Whether women wear the veil by personal choice or by force is quite beside the point. Defenders of the veil always refer to 'personal choice', but personal choice is not a passkey to do whatever one pleases. Those who take drugs and commit crimes also do so by personal choice.

The issue of Naïma and her niqab is a Godsend (excuse the reference) to those who oppose any accommodation based on religious beliefs. This sad episode spells the beginning of the end of tolerance towards women wearing burqas and niqabs and for that matter, any other religious accommodation.

The debate is over. Naïma made it just too easy to say no.

It's sad that small accommodations, that are truly reasonable are going to suffer in the backlash.


  1. No one should be allowed to walk around in public with their face concealed in such a manner. It is a matter of public safety. A criminal could hide under that thing. One could rob a bank or jewellry store without fear of identification. A man in disguise could hide under that thing. Would a young woman want to go into a public washroom with such a person hiding in there?

  2. "It is a matter of public safety. A criminal could hide under that thing."

    A Hassidic or a Greek priest could also walk around with loaded shotguns concealed in their baggy attire. So could teenagers with the baggy loose pants whose original purpose, by the way, was precisely that. Ban them!

    "Those who take drugs and commit crimes also do so by personal choice."

    Hardly a fair comparison. This girl is not committing a crime.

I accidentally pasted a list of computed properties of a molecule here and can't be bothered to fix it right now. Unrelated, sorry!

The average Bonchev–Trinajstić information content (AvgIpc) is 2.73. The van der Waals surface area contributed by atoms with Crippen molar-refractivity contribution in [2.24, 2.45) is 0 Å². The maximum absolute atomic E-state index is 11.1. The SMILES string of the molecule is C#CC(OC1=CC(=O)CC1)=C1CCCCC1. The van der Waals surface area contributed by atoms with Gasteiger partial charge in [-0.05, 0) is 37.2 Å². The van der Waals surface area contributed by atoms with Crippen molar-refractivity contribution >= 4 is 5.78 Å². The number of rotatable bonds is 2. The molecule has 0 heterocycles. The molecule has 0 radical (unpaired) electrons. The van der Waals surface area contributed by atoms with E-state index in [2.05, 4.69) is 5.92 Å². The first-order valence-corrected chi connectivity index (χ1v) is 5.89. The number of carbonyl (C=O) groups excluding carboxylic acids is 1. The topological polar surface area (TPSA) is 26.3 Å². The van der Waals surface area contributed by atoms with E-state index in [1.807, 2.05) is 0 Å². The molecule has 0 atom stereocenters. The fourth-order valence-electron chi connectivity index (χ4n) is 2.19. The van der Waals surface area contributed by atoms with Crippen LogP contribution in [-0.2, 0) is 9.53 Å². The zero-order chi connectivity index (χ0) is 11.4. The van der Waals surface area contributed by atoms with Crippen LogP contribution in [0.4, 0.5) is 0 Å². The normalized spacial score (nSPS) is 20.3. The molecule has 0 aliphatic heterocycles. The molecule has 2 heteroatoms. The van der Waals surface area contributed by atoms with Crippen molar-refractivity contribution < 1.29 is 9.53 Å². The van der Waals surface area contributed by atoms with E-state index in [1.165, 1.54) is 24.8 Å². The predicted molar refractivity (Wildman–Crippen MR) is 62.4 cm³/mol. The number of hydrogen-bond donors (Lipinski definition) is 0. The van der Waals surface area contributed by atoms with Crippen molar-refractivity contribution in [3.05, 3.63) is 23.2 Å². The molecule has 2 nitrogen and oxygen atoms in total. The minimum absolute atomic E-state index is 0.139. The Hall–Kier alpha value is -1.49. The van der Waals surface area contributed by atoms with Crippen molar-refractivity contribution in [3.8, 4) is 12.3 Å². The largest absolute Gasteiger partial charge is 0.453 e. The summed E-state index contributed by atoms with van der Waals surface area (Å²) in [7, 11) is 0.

"A man in disguise could hide under that thing."

    They could do the same with a beard, a ski mask, a halloween mask and even a pair of pantyhose. Anything could be used as a disguise. I've yet to see a movie of a heist where the assailants used traditional Muslim wear to change their appearance. Should we make a list of good disguises and ban them all? Why focus on this in particular? Personal distaste should not come into play. And if we're on the issue of men using the disguise to enter womens bathrooms, then I think crossdressers and all such variants should be on the list as potential offenders.

  3. "it is a fundamental principle to confront one's accuser 'face to face' in open court."

    Unfortunately this doesn't apply in Quebec with respect to language laws, where anyone can make anonymous complaints to the Office de la langue francais about so-called violations. The office will then prosecute/persecute the offenders.

  4. Reply to Anon at 6:35 AM;

    There have been MANY cases here in Toronto of "Burkha Bandits". Their favourite target is jewellry stores. There have been many cases in the U.K., particularly, surprisingly enough, in Scotland of the same thing. Many schools in the USA HAVE BANNED baggy pants, precisely because they can allow firearm concealment. I say again. NOBODY should be routinely allowed to walk around in public with their face CONCEALED. In the U.K. a muslim (male) terrorist was on the lam for over a year, precisely because he used female muslim attire when out in public. By the way I would like to see you try walking into a bank wearing a ski mask.....

  5. Reply to Anon at 6:35 AM:

    If you think a male having a beard and wearing a burkha are the same thing you are divorced from reality. Would you open your door to somebody wearing a skimask? I NEVER would.

  6. Je suis sur que le blogue de La Clique Du Plateau, le post "Radio de Québec" t'interpellerait.

    À Charlebourg, y'a un citoyen qui a kické out une musulmane intégriste d'un supermarché.

    Et tout le monde de la région semble l'applaudir.

  7. Lets face it, it had to happen sooner or later. If it hadn't been this, it would have been something else. The line has to be drawn somewhere. Muslims will keep on pushing the envelope and pushing the envelope. People NEED to know where they stand. The natural pressures inherent in a relationship between peoples of such different values and cultures make it ineveitable. And appeasement is a self-defeating strategy.